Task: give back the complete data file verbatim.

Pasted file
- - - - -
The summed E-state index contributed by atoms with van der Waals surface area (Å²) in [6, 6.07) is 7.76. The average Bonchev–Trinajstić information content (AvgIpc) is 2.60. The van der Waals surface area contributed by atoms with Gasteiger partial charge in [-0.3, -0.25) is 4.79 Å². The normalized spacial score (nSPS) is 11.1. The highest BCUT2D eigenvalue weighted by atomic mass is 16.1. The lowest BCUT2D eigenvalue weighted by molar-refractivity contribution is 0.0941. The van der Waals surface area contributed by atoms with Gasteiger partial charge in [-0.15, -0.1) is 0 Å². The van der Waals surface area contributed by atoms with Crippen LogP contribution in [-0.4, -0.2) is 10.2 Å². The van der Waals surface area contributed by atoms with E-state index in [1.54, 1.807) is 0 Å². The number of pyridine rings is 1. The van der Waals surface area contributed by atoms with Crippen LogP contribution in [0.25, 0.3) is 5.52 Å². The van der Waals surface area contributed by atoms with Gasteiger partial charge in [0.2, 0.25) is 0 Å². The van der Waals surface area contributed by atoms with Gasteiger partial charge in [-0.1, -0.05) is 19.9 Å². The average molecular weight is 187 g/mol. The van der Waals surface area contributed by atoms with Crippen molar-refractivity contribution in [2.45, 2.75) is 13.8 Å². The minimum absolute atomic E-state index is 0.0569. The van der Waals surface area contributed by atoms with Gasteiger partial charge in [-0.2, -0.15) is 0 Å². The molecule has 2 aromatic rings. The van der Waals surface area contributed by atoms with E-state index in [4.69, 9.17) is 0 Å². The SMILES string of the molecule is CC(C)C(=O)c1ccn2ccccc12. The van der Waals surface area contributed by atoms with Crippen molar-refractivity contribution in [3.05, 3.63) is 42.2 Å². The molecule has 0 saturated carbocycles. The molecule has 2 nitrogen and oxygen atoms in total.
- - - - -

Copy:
The summed E-state index contributed by atoms with van der Waals surface area (Å²) in [6, 6.07) is 7.76. The average Bonchev–Trinajstić information content (AvgIpc) is 2.60. The van der Waals surface area contributed by atoms with Gasteiger partial charge in [-0.3, -0.25) is 4.79 Å². The normalized spacial score (nSPS) is 11.1. The highest BCUT2D eigenvalue weighted by atomic mass is 16.1. The lowest BCUT2D eigenvalue weighted by molar-refractivity contribution is 0.0941. The van der Waals surface area contributed by atoms with Gasteiger partial charge in [-0.15, -0.1) is 0 Å². The van der Waals surface area contributed by atoms with Crippen LogP contribution in [-0.4, -0.2) is 10.2 Å². The van der Waals surface area contributed by atoms with E-state index in [1.54, 1.807) is 0 Å². The number of pyridine rings is 1. The van der Waals surface area contributed by atoms with Crippen LogP contribution in [0.25, 0.3) is 5.52 Å². The van der Waals surface area contributed by atoms with Gasteiger partial charge in [0.2, 0.25) is 0 Å². The van der Waals surface area contributed by atoms with Gasteiger partial charge in [-0.1, -0.05) is 19.9 Å². The average molecular weight is 187 g/mol. The van der Waals surface area contributed by atoms with Crippen molar-refractivity contribution in [2.45, 2.75) is 13.8 Å². The minimum absolute atomic E-state index is 0.0569. The van der Waals surface area contributed by atoms with Gasteiger partial charge in [-0.2, -0.15) is 0 Å². The molecule has 2 aromatic rings. The van der Waals surface area contributed by atoms with E-state index in [4.69, 9.17) is 0 Å². The SMILES string of the molecule is CC(C)C(=O)c1ccn2ccccc12. The van der Waals surface area contributed by atoms with Crippen molar-refractivity contribution in [3.05, 3.63) is 42.2 Å². The molecule has 0 saturated carbocycles. The molecule has 2 nitrogen and oxygen atoms in total.